> - Ordered dictionaries are very similar to the Pairlist sexp type (LISTSXP)
> which R uses for passing function arguments  (4 weeks total)
> * 12.07-16.07  Testing, last minute bug fixing and finalising documentation
> * 16.07  Mid-term evaluation
> * 17.07-8.08 Graphical device connecting R and Matplotlib.
> Implementing an R device which could interface with Matplotlib would
> tighten the integration between Python and R (RPy2 is already compatible
> with NumPy). (4 weeks)
> * 9.08-16.08 Testing, last minute bug fixing and finalising documentation.
> * 16.08 Firm pencil down date.
>
> == About me
> I have completed the first two years of my Bachelor's degree in Computer
> Science at the Technical University of Lodz, Poland after which I moved to
> Denmark to study at the Technical University of Denmark (DTU) in 2008.  I
> have since changed my focus to bioinformatics and biology. I have been
> working as a student helper since November 2008 and later (since August
> 2009) as a scientific programmer at the Centre for Biological Sequence
> Analysis (part of department of Systems Biology at DTU). My primary area of
> focus is the development of software for data management and analysis.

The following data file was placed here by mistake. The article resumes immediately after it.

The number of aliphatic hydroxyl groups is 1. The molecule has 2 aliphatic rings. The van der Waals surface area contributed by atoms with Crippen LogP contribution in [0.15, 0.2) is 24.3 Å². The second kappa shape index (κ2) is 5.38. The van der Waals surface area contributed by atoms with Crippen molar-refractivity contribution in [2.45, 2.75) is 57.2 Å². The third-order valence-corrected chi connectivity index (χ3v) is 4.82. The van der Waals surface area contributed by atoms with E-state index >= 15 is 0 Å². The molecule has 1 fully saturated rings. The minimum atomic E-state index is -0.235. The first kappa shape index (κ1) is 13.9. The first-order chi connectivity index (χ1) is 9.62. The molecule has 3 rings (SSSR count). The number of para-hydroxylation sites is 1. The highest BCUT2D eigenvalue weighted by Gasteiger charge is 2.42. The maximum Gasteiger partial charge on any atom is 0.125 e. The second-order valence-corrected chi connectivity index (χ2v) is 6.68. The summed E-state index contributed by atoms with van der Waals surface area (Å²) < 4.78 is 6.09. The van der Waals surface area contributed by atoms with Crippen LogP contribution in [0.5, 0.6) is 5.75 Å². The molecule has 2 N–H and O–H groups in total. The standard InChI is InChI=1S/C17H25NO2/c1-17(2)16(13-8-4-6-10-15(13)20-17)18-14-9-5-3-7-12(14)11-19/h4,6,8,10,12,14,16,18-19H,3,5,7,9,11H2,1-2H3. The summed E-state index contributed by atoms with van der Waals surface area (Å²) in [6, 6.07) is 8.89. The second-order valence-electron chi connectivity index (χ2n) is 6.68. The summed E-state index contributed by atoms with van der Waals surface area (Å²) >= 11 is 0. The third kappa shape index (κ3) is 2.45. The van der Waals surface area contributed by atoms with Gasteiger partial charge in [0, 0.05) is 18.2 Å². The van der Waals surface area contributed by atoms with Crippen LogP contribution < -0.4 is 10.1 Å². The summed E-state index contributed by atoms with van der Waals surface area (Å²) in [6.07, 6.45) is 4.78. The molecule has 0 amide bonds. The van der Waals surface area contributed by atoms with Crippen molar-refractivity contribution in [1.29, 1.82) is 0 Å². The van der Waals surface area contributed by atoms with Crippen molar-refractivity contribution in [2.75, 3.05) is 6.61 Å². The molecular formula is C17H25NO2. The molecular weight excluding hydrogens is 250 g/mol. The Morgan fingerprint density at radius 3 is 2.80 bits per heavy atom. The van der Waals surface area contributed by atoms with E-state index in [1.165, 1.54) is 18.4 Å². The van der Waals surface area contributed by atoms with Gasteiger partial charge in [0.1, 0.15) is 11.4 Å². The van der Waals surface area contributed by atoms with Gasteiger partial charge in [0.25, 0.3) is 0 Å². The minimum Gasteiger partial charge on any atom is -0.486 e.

>
> My first experience with programming was when I taught myself C from K&R
> when I was fourteen. By the time I started my studies, I have completed a
> few toy projects, including two years of game (MUD) development in LPC, a
> dialect of C. At the same time I discovered Python and it immediately became
> my language of choice. I used Python to develop an entry in a programming
> competition organised by a Polish social networking portal (I wrote a Python
> wrapper for their API and a small desktop notification app).
>
> After beginning my studies I gained some experience in commercial software
> development:
> I completed a small project in Python for a company managing online orders
> for restaurants. The application converted Google Checkout orders to text
> messages which were then dispatched to appropriate restaurants.
> In the summer of 2008, I participated in a project at the Dublin Institute
> of Technology. Along with two other students, I implemented (in C++ using
> Qt4 libraries) an application for managing simulations and parsing,
> analysing and displaying results in real-time (the research area there was
> quality in VOIP transmissions).
>
> During my studies, focus was placed mainly on programming in C and C++
> (most of my courses were at an  Electrical Engineering faculty). I excelled
> in courses which involved study and implementation of algorithms and data
> structures. My current work involves C++ development for scientific
> applications where performance is critical, Python for general scripting and
> R for statistical data analysis.
>
> I also have 5 years of experience with Linux (mainly Debian and later
> Ubuntu) which I used as my main platform before switching to Mac 1.5 years
> ago.
>
> Thank you for reading my application. I would be happy to provide any
> additional details.
>
>
> Best regards,
> Greg Slodkowicz